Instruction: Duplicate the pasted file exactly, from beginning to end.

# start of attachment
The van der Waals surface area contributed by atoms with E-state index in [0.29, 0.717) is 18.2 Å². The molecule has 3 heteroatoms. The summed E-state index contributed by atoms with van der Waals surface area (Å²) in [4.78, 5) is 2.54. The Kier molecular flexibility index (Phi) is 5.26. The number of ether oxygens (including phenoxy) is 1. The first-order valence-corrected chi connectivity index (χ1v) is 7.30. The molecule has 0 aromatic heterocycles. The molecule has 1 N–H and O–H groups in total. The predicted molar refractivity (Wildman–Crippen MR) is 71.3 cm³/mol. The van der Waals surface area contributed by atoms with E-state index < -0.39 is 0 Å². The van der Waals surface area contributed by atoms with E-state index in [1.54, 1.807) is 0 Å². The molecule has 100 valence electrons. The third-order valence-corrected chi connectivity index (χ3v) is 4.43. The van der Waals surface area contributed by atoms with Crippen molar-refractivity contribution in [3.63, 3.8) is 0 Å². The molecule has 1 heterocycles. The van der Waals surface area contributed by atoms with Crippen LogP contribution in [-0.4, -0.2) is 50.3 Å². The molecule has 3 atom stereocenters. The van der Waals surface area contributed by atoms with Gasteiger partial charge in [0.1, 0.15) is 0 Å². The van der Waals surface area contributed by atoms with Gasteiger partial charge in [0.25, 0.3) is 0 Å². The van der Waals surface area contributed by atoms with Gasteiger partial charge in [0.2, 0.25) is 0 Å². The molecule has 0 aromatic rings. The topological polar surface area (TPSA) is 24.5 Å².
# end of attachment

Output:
The van der Waals surface area contributed by atoms with E-state index in [0.29, 0.717) is 18.2 Å². The molecule has 3 heteroatoms. The summed E-state index contributed by atoms with van der Waals surface area (Å²) in [4.78, 5) is 2.54. The Kier molecular flexibility index (Phi) is 5.26. The number of ether oxygens (including phenoxy) is 1. The first-order valence-corrected chi connectivity index (χ1v) is 7.30. The molecule has 0 aromatic heterocycles. The molecule has 1 N–H and O–H groups in total. The predicted molar refractivity (Wildman–Crippen MR) is 71.3 cm³/mol. The van der Waals surface area contributed by atoms with E-state index < -0.39 is 0 Å². The van der Waals surface area contributed by atoms with E-state index in [1.54, 1.807) is 0 Å². The molecule has 100 valence electrons. The third-order valence-corrected chi connectivity index (χ3v) is 4.43. The van der Waals surface area contributed by atoms with Crippen molar-refractivity contribution in [3.63, 3.8) is 0 Å². The molecule has 1 heterocycles. The van der Waals surface area contributed by atoms with Crippen LogP contribution in [-0.4, -0.2) is 50.3 Å². The molecule has 3 atom stereocenters. The van der Waals surface area contributed by atoms with Gasteiger partial charge in [0.1, 0.15) is 0 Å². The van der Waals surface area contributed by atoms with Gasteiger partial charge in [0.25, 0.3) is 0 Å². The van der Waals surface area contributed by atoms with Gasteiger partial charge in [0.2, 0.25) is 0 Å². The molecule has 0 aromatic rings. The topological polar surface area (TPSA) is 24.5 Å².